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Air Zoo Blog

Category: Women's Airforce Service Pilots

The First of the First: A WASP Anniversary Tale

During World War II, the Women Airforce Service Pilots (WASP) became the first women to fly America’s military aircraft. But these air-minded pilots didn’t take to the sky all at once. Some paved the way as the first of the first.   Mary Lou Colbert Neale became the first pilot that WASP Director Jackie Cochran selected for class 43-W-1—the new program’s first official class. Of special note, Mary Lou made a significant impact on the ability for women to access pi... Read More
Posted by Euan Simpson at Wednesday, Mar 29, 2023

Women’s History at the Air Zoo: Cool!

Recently, a fourth grader on an Air Zoo fieldtrip admired our P-40 Warhawk with his friends on the mezzanine. After examining the historic pink plane hanging in our atrium, he turned to see that same plane flying in a nearby video. He looked back at the airplane, then back at the video screen, and anyone lucky enough to be near saw (and heard) when he made the connection. “Hey!” he shouted, “That’s the same plane! That’s that lady’s plane!” He sprang ... Read More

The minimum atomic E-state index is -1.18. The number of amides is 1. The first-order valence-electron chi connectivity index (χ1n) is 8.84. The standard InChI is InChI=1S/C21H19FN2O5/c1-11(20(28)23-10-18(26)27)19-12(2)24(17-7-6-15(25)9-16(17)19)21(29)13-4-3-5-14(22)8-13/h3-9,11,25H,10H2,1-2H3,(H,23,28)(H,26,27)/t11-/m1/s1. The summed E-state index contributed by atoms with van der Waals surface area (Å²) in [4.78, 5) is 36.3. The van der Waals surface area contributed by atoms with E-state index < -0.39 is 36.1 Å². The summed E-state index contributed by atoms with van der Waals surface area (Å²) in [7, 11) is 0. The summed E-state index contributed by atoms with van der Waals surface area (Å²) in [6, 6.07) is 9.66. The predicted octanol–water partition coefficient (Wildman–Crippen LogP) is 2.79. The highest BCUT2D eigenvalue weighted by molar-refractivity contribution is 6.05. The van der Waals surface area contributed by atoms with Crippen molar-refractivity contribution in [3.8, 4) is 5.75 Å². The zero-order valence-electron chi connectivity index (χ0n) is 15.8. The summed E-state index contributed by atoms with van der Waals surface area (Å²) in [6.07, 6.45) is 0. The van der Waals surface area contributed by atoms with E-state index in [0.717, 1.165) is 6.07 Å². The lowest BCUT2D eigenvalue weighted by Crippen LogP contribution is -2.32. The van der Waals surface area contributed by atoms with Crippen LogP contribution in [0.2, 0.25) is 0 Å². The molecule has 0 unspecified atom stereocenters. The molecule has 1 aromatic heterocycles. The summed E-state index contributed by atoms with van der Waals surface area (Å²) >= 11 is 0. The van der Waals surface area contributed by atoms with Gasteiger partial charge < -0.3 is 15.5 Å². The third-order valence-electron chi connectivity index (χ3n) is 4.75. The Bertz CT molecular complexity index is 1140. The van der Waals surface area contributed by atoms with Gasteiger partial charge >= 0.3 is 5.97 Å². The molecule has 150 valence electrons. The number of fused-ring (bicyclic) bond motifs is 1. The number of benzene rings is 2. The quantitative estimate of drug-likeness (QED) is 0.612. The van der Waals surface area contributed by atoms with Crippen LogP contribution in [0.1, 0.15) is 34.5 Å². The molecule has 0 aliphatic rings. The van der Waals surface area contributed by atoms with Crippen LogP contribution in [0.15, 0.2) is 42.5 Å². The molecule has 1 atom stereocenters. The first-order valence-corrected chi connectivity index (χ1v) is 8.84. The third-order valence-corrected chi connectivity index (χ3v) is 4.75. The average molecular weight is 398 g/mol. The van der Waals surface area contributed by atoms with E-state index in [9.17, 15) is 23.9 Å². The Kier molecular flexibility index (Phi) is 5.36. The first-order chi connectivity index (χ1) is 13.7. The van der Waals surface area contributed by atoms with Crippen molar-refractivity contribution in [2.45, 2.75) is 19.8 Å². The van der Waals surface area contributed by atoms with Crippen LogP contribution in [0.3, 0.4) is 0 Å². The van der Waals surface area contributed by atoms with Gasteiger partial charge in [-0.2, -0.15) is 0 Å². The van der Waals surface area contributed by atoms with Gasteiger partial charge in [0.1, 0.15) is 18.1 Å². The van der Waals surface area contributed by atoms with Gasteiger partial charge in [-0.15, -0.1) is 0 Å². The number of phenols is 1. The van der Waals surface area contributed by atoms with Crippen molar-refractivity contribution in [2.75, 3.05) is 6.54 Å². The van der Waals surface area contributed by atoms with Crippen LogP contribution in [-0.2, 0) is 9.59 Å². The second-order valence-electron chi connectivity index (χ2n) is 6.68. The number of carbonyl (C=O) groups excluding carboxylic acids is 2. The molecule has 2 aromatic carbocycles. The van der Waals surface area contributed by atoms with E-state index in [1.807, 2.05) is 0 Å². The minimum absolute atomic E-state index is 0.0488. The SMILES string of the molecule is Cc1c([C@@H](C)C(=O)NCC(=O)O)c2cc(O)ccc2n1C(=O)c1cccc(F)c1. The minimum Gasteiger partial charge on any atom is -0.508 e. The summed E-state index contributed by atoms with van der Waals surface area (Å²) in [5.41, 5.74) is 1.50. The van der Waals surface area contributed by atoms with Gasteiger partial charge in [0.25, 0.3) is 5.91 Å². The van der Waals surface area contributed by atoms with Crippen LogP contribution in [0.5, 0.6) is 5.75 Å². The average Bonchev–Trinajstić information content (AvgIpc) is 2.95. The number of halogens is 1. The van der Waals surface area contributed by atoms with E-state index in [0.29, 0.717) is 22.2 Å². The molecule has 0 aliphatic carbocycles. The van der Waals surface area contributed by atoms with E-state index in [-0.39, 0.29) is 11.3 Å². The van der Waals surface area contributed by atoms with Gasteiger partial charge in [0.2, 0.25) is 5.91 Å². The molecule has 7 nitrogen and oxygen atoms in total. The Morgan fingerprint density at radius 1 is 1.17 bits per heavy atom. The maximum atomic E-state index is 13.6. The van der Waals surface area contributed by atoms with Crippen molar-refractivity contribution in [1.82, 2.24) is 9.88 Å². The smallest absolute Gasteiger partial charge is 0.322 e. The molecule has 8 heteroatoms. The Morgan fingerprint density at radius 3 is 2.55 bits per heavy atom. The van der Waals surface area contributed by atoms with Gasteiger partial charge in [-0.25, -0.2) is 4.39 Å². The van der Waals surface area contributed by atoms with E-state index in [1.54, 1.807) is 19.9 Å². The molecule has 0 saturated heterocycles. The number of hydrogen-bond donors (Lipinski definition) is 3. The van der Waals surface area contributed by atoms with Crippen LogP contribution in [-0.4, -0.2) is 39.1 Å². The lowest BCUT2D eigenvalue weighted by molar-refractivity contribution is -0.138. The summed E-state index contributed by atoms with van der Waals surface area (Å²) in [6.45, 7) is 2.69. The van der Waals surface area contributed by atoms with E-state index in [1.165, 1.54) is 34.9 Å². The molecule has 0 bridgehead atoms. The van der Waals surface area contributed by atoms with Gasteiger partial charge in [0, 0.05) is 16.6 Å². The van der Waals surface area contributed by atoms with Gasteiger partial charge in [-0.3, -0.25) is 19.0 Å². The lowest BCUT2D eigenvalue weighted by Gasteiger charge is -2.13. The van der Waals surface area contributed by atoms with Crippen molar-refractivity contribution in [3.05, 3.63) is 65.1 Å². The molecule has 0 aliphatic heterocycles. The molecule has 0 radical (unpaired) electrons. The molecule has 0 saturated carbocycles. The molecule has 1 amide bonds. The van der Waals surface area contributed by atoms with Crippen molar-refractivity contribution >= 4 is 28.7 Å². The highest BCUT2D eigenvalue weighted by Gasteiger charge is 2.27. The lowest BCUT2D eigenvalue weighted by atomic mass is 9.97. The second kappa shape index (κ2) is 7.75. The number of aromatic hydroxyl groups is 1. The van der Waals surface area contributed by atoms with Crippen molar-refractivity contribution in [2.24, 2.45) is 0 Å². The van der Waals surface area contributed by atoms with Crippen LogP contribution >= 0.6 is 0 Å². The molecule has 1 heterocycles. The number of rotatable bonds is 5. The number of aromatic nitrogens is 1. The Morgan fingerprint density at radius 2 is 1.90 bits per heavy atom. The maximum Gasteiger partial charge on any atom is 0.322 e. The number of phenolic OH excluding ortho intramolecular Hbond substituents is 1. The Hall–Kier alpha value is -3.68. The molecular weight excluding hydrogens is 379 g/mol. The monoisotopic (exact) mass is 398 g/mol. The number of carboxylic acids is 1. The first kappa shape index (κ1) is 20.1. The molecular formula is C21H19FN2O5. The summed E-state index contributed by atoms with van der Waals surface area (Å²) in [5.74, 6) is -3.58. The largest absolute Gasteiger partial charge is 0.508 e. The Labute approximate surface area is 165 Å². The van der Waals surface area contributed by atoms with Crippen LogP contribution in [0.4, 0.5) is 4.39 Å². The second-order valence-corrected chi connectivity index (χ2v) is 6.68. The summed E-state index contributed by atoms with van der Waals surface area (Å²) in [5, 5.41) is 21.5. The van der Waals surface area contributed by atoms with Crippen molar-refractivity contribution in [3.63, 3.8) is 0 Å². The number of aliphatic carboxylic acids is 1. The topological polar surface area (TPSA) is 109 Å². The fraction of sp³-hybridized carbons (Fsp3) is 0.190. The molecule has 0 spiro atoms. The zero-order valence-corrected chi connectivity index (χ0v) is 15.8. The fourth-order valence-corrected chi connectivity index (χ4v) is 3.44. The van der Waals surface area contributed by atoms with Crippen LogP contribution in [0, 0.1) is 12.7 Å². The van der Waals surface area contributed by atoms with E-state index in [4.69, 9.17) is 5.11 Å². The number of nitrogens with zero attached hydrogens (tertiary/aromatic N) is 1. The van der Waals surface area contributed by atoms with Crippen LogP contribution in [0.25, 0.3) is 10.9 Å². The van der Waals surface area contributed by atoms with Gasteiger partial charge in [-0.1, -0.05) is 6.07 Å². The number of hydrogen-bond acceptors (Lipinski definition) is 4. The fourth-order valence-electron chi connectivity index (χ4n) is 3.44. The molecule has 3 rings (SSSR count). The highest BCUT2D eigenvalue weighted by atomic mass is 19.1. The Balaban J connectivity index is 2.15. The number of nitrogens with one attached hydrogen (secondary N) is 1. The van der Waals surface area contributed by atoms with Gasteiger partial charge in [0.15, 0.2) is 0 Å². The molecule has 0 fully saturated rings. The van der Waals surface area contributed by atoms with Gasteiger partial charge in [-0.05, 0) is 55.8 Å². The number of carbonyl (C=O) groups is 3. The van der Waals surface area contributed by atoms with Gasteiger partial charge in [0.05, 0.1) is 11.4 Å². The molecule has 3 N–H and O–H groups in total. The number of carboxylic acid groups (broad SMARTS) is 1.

Posted by Euan Simpson at Friday, Feb 24, 2023

Suit Up for Women's History at the Air Zoo!

At the Air Zoo, celebrating Women’s History Month really *suits* us! That’s why it’s especially rewarding to share the story of superstar aerobatic champion, Patty Wagstaff, and her flight suit. Patty Wagstaff is a three-time U.S. National Aerobatic Champion—the first woman to earn the title. Patty’s flying passion soared when her father, a Japan Airlines captain, welcomed her to take the controls of his DC-6. Patty has represented America in Olympic-level inter... Read More
Posted by Nikki Statler at Tuesday, Mar 1, 2022

Before They Were WASP, They Were CAP

Did you know that many Women Airforce Service Pilots (WASP)—including Air Zoo Co-founder Sue Parish—first served as part of the Civil Air Patrol (CAP)? Approved by the United States Commerce, Navy, and War departments in 1941, the CAP recruited American civilian pilots eager to use their aviation skills for national defense. Men and women answered the call and volunteered in many ways. They provided surveillance, missing aircraft searches, forest patrols, and much more. Prior to ... Read More
Posted by Nikki Statler at Thursday, Dec 30, 2021


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